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Top athletes under starter’s orders

Sherrylyn A. Toppin

Top athletes under starter’s orders

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I’m starting to get excited.
This is one of those scenarios track and field fans dream about:
After a long time, Barbados is finally getting back a good cadre of senior athletes.
Many of those athletes have had a very good season on the collegiate circuit.
The Central American and Caribbean Senior Track and Field Championships will be held this year.
The IAAF World Championships will be held this year. And there is a brand new track at the National Stadium.
Did I mention there is a brand spanking new track at the National Stadium?
This year’s National Championships are scheduled for June 21 to 23 and no true track and field fan should miss it.
For years, Barbadian athletes have complained about the track.
It’s too hard. It’s too old. It’s too slow.
Some coaches have argued that Barbadian athletes have had to work twice as hard as some of their regional counterparts to qualify for overseas meets because of the strong cross winds which blow across the Waterford, St Michael venue, and our standards tend to be much higher.
Some of the more common injuries which have struck athletes over the last three years or so, include shin splints, pulled or torn hamstrings and even slipped hip joints.
The new track puts all of that in the past.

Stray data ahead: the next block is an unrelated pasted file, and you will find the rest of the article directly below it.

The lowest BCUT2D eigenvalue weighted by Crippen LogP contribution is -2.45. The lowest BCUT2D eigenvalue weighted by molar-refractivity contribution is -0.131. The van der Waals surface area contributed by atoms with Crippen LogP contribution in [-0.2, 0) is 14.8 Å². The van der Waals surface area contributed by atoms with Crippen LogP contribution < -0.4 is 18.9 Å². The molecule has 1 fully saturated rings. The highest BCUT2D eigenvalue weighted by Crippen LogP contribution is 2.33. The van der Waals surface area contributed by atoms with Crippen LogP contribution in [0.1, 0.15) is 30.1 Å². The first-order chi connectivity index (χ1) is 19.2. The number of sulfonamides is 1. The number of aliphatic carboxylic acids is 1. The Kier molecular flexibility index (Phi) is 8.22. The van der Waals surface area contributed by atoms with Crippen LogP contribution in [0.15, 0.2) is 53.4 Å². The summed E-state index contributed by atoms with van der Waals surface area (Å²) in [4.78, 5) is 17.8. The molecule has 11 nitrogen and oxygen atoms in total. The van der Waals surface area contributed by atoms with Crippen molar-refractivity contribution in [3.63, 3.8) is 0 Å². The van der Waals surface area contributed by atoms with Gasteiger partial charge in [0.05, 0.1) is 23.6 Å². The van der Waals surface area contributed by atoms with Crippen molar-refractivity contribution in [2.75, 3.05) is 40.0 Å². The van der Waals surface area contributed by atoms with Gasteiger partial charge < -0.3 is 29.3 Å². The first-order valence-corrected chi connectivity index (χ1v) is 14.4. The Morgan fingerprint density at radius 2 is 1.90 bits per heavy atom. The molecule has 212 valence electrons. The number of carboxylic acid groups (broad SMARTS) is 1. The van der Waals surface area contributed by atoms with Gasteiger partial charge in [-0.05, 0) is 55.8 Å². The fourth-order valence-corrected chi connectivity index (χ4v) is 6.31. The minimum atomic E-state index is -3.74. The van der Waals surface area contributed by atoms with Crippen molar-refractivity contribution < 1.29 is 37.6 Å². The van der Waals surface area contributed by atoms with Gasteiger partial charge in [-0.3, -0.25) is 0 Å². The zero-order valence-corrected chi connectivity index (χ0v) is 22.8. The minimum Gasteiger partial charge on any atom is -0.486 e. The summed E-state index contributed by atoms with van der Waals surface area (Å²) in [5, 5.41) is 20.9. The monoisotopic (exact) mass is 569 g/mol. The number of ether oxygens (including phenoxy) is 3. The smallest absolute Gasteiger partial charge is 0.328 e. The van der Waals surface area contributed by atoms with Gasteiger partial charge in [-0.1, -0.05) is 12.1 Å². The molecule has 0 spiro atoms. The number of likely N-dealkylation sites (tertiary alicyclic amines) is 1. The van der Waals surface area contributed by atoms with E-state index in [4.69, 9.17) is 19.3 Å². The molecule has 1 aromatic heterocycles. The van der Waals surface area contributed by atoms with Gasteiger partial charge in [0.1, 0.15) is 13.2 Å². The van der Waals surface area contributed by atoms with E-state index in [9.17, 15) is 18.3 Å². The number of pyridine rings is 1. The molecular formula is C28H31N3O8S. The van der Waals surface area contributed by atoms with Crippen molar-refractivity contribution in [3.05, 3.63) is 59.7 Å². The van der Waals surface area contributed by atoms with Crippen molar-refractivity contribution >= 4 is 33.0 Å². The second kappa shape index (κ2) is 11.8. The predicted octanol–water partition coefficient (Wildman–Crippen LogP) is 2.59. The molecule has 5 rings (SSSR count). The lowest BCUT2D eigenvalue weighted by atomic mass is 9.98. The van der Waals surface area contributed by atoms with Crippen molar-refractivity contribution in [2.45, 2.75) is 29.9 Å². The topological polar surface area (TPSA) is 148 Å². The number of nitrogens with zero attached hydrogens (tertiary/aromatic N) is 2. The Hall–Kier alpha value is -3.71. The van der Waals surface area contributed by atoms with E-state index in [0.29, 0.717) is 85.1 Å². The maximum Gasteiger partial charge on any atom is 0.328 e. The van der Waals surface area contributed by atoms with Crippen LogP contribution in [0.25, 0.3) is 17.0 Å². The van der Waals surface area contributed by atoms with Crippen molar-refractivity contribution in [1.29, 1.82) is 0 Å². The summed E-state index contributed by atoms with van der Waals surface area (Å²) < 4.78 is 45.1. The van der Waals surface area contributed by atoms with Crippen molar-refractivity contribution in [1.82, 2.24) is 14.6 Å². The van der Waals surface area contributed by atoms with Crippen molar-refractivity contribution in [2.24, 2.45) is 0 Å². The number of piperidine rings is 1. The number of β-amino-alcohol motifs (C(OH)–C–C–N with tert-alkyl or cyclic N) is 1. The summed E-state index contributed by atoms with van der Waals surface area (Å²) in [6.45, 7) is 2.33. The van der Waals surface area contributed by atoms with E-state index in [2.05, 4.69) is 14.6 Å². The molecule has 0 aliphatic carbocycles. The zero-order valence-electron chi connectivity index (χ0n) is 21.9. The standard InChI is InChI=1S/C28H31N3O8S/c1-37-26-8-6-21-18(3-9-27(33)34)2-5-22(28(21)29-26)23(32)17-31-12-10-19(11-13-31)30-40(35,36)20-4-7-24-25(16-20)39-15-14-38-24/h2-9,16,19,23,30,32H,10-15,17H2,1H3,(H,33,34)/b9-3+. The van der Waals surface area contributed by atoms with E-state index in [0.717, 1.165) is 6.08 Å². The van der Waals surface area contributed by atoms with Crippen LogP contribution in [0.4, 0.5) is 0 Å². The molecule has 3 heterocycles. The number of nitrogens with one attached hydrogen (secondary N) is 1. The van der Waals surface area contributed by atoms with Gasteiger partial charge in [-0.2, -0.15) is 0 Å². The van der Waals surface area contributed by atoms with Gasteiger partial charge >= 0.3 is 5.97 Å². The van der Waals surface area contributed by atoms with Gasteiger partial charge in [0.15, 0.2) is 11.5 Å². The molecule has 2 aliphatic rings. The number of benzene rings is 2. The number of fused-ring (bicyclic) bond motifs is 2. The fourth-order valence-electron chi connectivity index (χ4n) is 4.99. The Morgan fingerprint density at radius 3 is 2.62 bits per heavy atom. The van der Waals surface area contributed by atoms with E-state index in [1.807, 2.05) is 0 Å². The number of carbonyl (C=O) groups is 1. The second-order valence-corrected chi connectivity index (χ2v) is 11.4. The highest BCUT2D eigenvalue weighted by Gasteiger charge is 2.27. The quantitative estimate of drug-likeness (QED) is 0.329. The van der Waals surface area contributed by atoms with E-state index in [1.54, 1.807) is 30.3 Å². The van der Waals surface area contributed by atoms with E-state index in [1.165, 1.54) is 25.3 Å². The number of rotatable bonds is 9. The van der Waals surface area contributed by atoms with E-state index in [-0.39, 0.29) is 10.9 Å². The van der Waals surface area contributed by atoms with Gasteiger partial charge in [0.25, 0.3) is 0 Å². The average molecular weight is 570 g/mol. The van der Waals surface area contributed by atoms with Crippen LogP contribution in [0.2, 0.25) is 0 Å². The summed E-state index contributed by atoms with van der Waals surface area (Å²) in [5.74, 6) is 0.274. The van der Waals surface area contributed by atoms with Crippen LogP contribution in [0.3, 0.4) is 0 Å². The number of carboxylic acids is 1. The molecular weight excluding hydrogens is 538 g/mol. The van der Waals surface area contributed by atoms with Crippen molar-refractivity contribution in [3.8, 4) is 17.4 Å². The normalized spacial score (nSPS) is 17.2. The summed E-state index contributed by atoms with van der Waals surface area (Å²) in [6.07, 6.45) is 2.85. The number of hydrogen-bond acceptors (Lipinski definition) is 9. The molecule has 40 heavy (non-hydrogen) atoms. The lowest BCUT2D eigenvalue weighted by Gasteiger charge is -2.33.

Any true athlete is chomping at the bit to run. They can’t wait to test that track.
Don’t be surprised if a few who have retired put on their spikes just to give it a test run and weigh in on how it feels when discussion starts after this weekend’s Barbados Olympians Classic.
So what do we have to look forward to over the next few weeks?
Former world champion Ryan Brathwaite seems like his old self again. He’s been pretty consistent in his recent starts and with Shane Brathwaite and Greggmar Swift on his heels, coupled with the fact that they actually have a good starting area for the 110m hurdles, that is one event I am eagerly anticipating.
Maybe we could be witnessing his first sub-13 here at home as well as Kierre Beckles’ first 12-point in the women’s 100m hurdles.
Then there is the men’s 100 metres.
Imagine a lineup with Andrew Hinds, Ramon Gittens, Levi Cadogan, Rimar Christie, a healthy Shekeim Greaves, Rico Tull and Mario Burke.
Maybe, just maybe, we can get a sprinter actually cracking that 10.1, 10.0 region again. I live in hope for a sub-10.
Burke was unfortunate this season when Inter-School Sports were cancelled. There was no doubt among those of us who knew his potential that he would have broken Obadele Thompson’s long-standing record of 10.56 seconds in the Under-17 boys’ 100 metres.
He went to the CARIFTA Games and did 10.55 seconds which has him ranked among the Top 10 in the world. To see him lining up against the men will be mouth-watering.
If the women decide to compete, the 200 metres will be another must-see event.
In the men’s 400 metres, Burkheart Ellis became the first Barbadian since Wilan Louis to dip into the sub-46 territory. He seems to run well when he is here, so a new track is tailor-made for him to do something exciting.
There is Anthonio Mascoll in the 800 metres as well as Kion Joseph and Tramaine Maloney in the 400m hurdles.
I am getting excited, but not carried away because I know only too well many of these athletes don’t compete when they return, shutting down after their college championships.
There are really no excuses for athletes – barring injury – so I am eagerly anticipating the next few weeks.